“Mean-World Syndrome” Called School Shooting Contributor


After the Northern Illinois University shootings on Valentine’s Day, Stephanie Simon of the Los Angeles Times reviewed what has been learned about all the school violence cases since the late 1990s. Many defy explanation. “You want to look for a pattern, but the deeper you look, the less specific it gets,” said Jeffrey Sprague of the Institute on Violence and Destructive Behavior at the University of Oregon. Some of it may be today’s “mean-world syndrome.” Kids see cruelty in movies and video games and on the news every time there’s a rampage in a church, a mall, a school. If they’re already a bit unbalanced, “that can become their reality,” Sprague said. “They will pick up on those cues [] And it becomes something they want to do themselves.”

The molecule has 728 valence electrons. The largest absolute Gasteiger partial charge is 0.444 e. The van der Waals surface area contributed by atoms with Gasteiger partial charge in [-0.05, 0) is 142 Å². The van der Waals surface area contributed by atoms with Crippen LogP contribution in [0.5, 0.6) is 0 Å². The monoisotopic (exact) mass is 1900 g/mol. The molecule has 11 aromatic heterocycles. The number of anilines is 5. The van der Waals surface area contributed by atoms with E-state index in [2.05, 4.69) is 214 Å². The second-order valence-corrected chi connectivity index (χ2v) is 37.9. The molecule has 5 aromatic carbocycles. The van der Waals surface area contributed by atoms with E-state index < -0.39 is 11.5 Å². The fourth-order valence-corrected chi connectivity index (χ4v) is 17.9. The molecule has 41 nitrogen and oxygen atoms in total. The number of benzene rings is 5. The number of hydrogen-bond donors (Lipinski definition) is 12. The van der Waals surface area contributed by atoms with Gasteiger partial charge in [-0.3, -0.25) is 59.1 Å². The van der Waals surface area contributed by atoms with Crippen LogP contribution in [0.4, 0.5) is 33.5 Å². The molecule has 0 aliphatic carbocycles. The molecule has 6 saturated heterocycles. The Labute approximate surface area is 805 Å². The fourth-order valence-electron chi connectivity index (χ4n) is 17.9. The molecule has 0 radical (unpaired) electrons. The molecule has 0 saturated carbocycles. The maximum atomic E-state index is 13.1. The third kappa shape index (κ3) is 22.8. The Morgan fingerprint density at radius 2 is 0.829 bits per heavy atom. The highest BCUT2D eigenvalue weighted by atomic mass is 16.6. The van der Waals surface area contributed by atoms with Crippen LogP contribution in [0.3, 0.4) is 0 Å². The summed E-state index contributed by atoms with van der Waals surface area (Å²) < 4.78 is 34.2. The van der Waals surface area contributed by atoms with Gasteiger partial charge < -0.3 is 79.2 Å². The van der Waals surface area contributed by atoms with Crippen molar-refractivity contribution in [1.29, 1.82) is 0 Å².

“Years ago, when students were upset, they protested, they had sit-ins, they carried on with their parents, but you didn’t have this kind of rage or violence,” said Carolyn Reinach Wolf, who advises college administrators. “Why is this happening? Why is it being directed toward their peers? And how do you set up systems to address that?” Bill Bond has spent a decade teaching high-school principals how to stop students from bullying. Last week, heartbroken over five school shootings in a week, he said, “It doesn’t seem to do any good.” Only one in three children with mental disorders gets treatment, says Patrick Tolan of the Institute for Juvenile Research at the University of Illinois at Chicago. In Tolan’s youth, teachers ran duck-and-cover drills in case of nuclear attack. The threat felt real. For today’s students, the threat is not a Russian bomb. It’s a gunman in geology class. Says Simon “My search for answers had led to only one truth: It will happen again.”

Link: http://www.latimes.com/news/nationworld/nation/la-na-makingsense16feb16,1,4962698.story

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